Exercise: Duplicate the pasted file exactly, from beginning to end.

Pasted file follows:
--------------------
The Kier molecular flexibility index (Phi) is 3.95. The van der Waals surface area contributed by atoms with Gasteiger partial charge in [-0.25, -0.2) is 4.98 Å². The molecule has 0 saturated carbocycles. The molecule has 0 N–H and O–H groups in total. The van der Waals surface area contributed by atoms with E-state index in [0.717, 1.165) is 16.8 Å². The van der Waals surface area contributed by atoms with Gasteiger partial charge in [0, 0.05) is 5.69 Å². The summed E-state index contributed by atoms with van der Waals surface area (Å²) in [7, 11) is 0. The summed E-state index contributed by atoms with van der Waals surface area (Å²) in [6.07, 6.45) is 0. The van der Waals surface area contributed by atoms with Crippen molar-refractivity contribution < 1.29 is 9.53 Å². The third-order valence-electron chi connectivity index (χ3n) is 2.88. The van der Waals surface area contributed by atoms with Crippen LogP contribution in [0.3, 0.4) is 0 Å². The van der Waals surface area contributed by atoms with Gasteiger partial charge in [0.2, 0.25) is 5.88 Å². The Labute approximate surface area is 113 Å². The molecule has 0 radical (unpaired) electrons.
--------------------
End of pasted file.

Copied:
The Kier molecular flexibility index (Phi) is 3.95. The van der Waals surface area contributed by atoms with Gasteiger partial charge in [-0.25, -0.2) is 4.98 Å². The molecule has 0 saturated carbocycles. The molecule has 0 N–H and O–H groups in total. The van der Waals surface area contributed by atoms with E-state index in [0.717, 1.165) is 16.8 Å². The van der Waals surface area contributed by atoms with Gasteiger partial charge in [0, 0.05) is 5.69 Å². The summed E-state index contributed by atoms with van der Waals surface area (Å²) in [7, 11) is 0. The summed E-state index contributed by atoms with van der Waals surface area (Å²) in [6.07, 6.45) is 0. The van der Waals surface area contributed by atoms with Crippen molar-refractivity contribution < 1.29 is 9.53 Å². The third-order valence-electron chi connectivity index (χ3n) is 2.88. The van der Waals surface area contributed by atoms with Crippen LogP contribution in [0.3, 0.4) is 0 Å². The van der Waals surface area contributed by atoms with Gasteiger partial charge in [0.2, 0.25) is 5.88 Å². The Labute approximate surface area is 113 Å². The molecule has 0 radical (unpaired) electrons.